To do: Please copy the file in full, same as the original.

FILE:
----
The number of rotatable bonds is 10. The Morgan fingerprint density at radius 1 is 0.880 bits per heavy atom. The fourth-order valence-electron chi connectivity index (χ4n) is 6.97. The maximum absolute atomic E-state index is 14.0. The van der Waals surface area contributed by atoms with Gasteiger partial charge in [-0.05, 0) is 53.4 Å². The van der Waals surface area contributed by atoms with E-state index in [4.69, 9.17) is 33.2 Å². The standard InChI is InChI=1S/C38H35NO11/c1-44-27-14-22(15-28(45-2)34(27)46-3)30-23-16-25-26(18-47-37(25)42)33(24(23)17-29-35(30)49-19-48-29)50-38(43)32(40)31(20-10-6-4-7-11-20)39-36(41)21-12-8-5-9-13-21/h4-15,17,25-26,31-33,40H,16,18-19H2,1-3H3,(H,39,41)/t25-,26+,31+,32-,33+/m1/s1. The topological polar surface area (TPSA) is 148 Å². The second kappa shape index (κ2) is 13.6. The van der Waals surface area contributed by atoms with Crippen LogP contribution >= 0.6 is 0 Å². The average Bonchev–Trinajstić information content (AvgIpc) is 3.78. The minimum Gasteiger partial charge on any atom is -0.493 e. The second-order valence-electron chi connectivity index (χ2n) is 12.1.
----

The number of rotatable bonds is 10. The Morgan fingerprint density at radius 1 is 0.880 bits per heavy atom. The fourth-order valence-electron chi connectivity index (χ4n) is 6.97. The maximum absolute atomic E-state index is 14.0. The van der Waals surface area contributed by atoms with Gasteiger partial charge in [-0.05, 0) is 53.4 Å². The van der Waals surface area contributed by atoms with E-state index in [4.69, 9.17) is 33.2 Å². The standard InChI is InChI=1S/C38H35NO11/c1-44-27-14-22(15-28(45-2)34(27)46-3)30-23-16-25-26(18-47-37(25)42)33(24(23)17-29-35(30)49-19-48-29)50-38(43)32(40)31(20-10-6-4-7-11-20)39-36(41)21-12-8-5-9-13-21/h4-15,17,25-26,31-33,40H,16,18-19H2,1-3H3,(H,39,41)/t25-,26+,31+,32-,33+/m1/s1. The topological polar surface area (TPSA) is 148 Å². The second kappa shape index (κ2) is 13.6. The van der Waals surface area contributed by atoms with Crippen LogP contribution >= 0.6 is 0 Å². The average Bonchev–Trinajstić information content (AvgIpc) is 3.78. The minimum Gasteiger partial charge on any atom is -0.493 e. The second-order valence-electron chi connectivity index (χ2n) is 12.1.